Cullen’s obvious talent has kept him from being marginalized, despite his challenging views. He’s near the top in number of donors. With mail-in and Internet balloting, no one can predict this race.
Cullen thinks he can win. But he doesn’t want to win a popularity contest. He wants more.
“The mandate I need from my party,” he says, “is that we will collaborate with the best thinkers in the country, and that we’re open to change.”
More from Nathan Cullen:
On challenging party orthodoxy:
Try to appreciate what it is for someone to stand up in front of partisan room after partisan room and challenge that room’s thinking. That’s not what you’re supposed to do. You’re supposed to, I think, get up in front of the room and say ‘We’re great. We’re perfect.
And the country’s going to realize that and vote for us and we’ll be the government.’ Right? Because people would like to believe that it’s just a misunderstanding for 50 years. That’s why we haven’t been government yet. And I’m suggesting something different, and it’s, I’ll be honest, there’s a lot of times where you take a deep breath and go ‘Gosh, should I keep doing this?’ But, mind you, in Halifax I defended my idea and it was cheered.
I’m not saying everyone in the room was thrilled with it but I think people are understanding that it’s okay to publicly say this is a good idea now, even though they may have held it privately before. But I can understand why the other campaigns don’t want to go near it. I can totally understand because you have to have the courage or convictions on this one. You can’t waffle, be maybe this, maybe that. You better believe it. Because there’s a lot of people invested in to where it is right now.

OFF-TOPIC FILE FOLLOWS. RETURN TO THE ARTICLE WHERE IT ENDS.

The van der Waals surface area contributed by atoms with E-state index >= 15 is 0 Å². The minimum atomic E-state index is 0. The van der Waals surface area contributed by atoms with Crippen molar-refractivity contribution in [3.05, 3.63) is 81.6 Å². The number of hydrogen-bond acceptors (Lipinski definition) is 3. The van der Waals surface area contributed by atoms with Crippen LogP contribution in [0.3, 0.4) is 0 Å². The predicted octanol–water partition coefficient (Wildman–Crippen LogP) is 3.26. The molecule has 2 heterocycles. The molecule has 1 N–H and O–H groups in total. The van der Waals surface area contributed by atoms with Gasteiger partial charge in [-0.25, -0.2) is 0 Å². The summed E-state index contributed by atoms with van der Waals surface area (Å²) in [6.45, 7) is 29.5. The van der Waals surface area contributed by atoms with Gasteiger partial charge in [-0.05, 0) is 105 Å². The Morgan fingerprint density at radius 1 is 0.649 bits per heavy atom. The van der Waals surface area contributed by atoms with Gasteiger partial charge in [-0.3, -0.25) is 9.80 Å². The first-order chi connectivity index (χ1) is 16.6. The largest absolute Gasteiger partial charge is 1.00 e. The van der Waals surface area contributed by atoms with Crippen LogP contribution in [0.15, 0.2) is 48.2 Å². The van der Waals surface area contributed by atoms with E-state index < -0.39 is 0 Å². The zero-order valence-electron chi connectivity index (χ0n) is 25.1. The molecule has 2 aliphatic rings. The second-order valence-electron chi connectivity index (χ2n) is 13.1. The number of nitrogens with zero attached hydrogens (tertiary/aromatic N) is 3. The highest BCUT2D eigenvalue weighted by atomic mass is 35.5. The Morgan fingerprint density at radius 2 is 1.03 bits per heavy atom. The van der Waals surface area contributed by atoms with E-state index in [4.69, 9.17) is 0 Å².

The last election:
May 2 was weird. I won my fourth election. The party did incredibly well, and I felt total mixed feelings. Amazing what we did in Quebec. But Quebec put out their hand and a bunch of the country just slapped it away. And so we didn’t close the deal. And I’m thinking, well then, how do we close? This co-operation idea, if there’s any region where this is very, very popular, it’s in Quebec.
I don’t think the governments in this country that have put [proportional representation election reform] forward, had any interest in it actually succeeding. I think it was quite cynical. In B.C. they put forward a system that nobody could understand, at all, and it wouldn’t have been a great choice, and still it almost passed. In Ontario and other places — a government in power is loathe to give up the system that got them into power. It worked for them. And the backroom guys say, ‘Do not change, because power is what this is all about.’